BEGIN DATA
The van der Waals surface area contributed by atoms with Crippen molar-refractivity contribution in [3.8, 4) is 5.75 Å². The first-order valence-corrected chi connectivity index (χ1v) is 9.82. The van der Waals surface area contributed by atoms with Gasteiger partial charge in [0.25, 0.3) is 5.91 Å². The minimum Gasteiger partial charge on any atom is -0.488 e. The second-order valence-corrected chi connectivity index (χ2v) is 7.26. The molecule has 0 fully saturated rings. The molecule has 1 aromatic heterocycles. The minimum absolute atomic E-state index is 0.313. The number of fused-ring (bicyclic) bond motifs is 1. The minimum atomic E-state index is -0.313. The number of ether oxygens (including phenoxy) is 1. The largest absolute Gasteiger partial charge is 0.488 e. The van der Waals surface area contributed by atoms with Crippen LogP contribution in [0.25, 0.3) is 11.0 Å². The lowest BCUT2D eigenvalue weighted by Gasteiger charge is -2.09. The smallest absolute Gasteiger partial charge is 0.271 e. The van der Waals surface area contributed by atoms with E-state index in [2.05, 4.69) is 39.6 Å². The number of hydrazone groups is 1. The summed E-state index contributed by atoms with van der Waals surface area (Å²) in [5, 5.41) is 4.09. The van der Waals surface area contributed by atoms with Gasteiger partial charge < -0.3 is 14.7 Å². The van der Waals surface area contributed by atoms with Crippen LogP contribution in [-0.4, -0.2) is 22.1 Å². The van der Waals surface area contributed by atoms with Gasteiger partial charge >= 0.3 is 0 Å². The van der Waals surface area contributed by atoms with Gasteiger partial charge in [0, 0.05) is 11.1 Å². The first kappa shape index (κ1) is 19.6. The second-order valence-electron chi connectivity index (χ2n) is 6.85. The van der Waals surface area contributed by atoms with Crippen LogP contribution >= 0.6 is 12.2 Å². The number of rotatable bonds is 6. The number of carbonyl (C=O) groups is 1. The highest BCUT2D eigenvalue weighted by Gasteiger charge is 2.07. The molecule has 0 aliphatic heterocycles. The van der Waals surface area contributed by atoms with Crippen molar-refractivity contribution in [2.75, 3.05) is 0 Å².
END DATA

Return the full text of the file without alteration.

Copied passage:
The van der Waals surface area contributed by atoms with Crippen molar-refractivity contribution in [3.8, 4) is 5.75 Å². The first-order valence-corrected chi connectivity index (χ1v) is 9.82. The van der Waals surface area contributed by atoms with Gasteiger partial charge in [0.25, 0.3) is 5.91 Å². The minimum Gasteiger partial charge on any atom is -0.488 e. The second-order valence-corrected chi connectivity index (χ2v) is 7.26. The molecule has 0 fully saturated rings. The molecule has 1 aromatic heterocycles. The minimum absolute atomic E-state index is 0.313. The number of fused-ring (bicyclic) bond motifs is 1. The minimum atomic E-state index is -0.313. The number of ether oxygens (including phenoxy) is 1. The largest absolute Gasteiger partial charge is 0.488 e. The van der Waals surface area contributed by atoms with Crippen LogP contribution in [0.25, 0.3) is 11.0 Å². The lowest BCUT2D eigenvalue weighted by Gasteiger charge is -2.09. The smallest absolute Gasteiger partial charge is 0.271 e. The van der Waals surface area contributed by atoms with E-state index in [2.05, 4.69) is 39.6 Å². The number of hydrazone groups is 1. The summed E-state index contributed by atoms with van der Waals surface area (Å²) in [5, 5.41) is 4.09. The van der Waals surface area contributed by atoms with Gasteiger partial charge < -0.3 is 14.7 Å². The van der Waals surface area contributed by atoms with Crippen LogP contribution in [-0.4, -0.2) is 22.1 Å². The van der Waals surface area contributed by atoms with Gasteiger partial charge >= 0.3 is 0 Å². The van der Waals surface area contributed by atoms with Gasteiger partial charge in [0, 0.05) is 11.1 Å². The first kappa shape index (κ1) is 19.6. The second-order valence-electron chi connectivity index (χ2n) is 6.85. The van der Waals surface area contributed by atoms with Crippen LogP contribution >= 0.6 is 12.2 Å². The number of rotatable bonds is 6. The number of carbonyl (C=O) groups is 1. The highest BCUT2D eigenvalue weighted by Gasteiger charge is 2.07. The molecule has 0 aliphatic heterocycles. The van der Waals surface area contributed by atoms with Crippen molar-refractivity contribution in [2.75, 3.05) is 0 Å².